In July 1922, Margaret was invested as Dame Commander of the British Empire, though she apparently rarely used the title. Margaret continued to socialise within the circles of the royal family, and her special interest in Prince Albert intensified when he became interested in Lady Elizabeth Bowes-Lyon. She had invited both of them to a dinner party in December 1920 and continued to invite one if the other was meant to be there. They eventually married on 26 April 1923 and spent their honeymoon at Polesden Lacy. Margaret would spend the majority of the 1920s travelling. In addition to India, she travelled to Sri Lanka, Burma, Japan, Australia and New Zealand. She also continued to entertain and loved the company of young people.
Like many others, Margaret was curious about Nazi Germany and visited the country in the summer of 1933. She returned in September 1934 and “was entertained by Hitler and the Nuremberg festivities last month, and is now enthusiastic over ‘the little brown shirts.'” She travelled to Germany to attend the Olympic Games in 1936 but became ill just a few days before. In London, she entertained German dignitaries and other VIPs. A final visit to Germany came in August 1937, and she slowly began dropping her contacts. However, her association with them damaged her reputation, though not damaged enough not to receive an invitation to the coronation of King George VI and Queen Elizabeth, whom she had hosted on their honeymoon.
Her love of jewellery, for which she is now perhaps best known, started early in life. She was a regular at Cartier and Boucheron, and she also often had jewellery remade to fit the current fashion. She also enjoyed collecting jewellery that had belonged to famous women in history, such as Marie Antoinette. She acquired Marie Antoinette’s diamond necklace, Catherine the Great’s diamond ring and Empress Josephine’s emeralds and diamonds.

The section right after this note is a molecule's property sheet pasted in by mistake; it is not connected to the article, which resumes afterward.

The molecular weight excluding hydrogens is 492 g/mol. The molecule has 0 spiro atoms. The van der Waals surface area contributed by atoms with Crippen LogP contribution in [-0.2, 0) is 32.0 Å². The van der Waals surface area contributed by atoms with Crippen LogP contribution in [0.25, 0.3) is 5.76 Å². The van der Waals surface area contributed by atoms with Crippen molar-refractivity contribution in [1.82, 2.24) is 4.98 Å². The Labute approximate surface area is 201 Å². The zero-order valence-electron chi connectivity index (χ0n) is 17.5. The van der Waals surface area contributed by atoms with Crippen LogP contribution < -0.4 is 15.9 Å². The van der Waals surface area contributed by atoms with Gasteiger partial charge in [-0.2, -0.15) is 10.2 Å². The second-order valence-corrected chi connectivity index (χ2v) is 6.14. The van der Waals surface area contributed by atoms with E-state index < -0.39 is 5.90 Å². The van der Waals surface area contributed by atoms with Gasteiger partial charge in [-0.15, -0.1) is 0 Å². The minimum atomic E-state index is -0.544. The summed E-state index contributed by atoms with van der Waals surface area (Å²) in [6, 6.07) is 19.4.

By Christmas 1937, Margaret was largely confined to a wheelchair, and she eventually travelled to Monte Carlo to convalesce. She remained cheerful but was unable to walk. For most of 1938, she was ill and confined to her house. She returned to Monte Carlo the following year but suffered from a bout of pneumonia upon arrival. She had wanted to return to France in 1939, but the Second World War prevented any travelling to the continent. For the next three years, her health continued to decline, much to her annoyance.
Margaret died on 15 September 1942 after suffering a cerebral thrombosis – she was 79 years old. Polesden Lacy, once promised to the future King George VI, was now to go to National Trust, but all of her jewellery (the pieces valued above £100) was willed to Queen Elizabeth. Queen Mary wrote to Elizabeth, “How kind of Mrs Greville to leave you her jewels, and she had some lovely pearls and nice emeralds too, I think… I hope that the jewels will make up for the loss of Polesden Lacey, I am sorry she altered her will, but perhaps it would have been a white elephant to Bertie. I can understand your pleasure about the jewels; you are right not to say anything about them…”
It was some time before the jewellery appeared in public as it was considered bad taste during the war. Before the bequest, Elizabeth actually owned just a limited range of jewellery. Many pieces were still in the possession of Queen Mary. Margaret’s bequest saved Queen Mary from giving up her beloved jewels during her lifetime and gave Queen Elizabeth a wide array of choices.1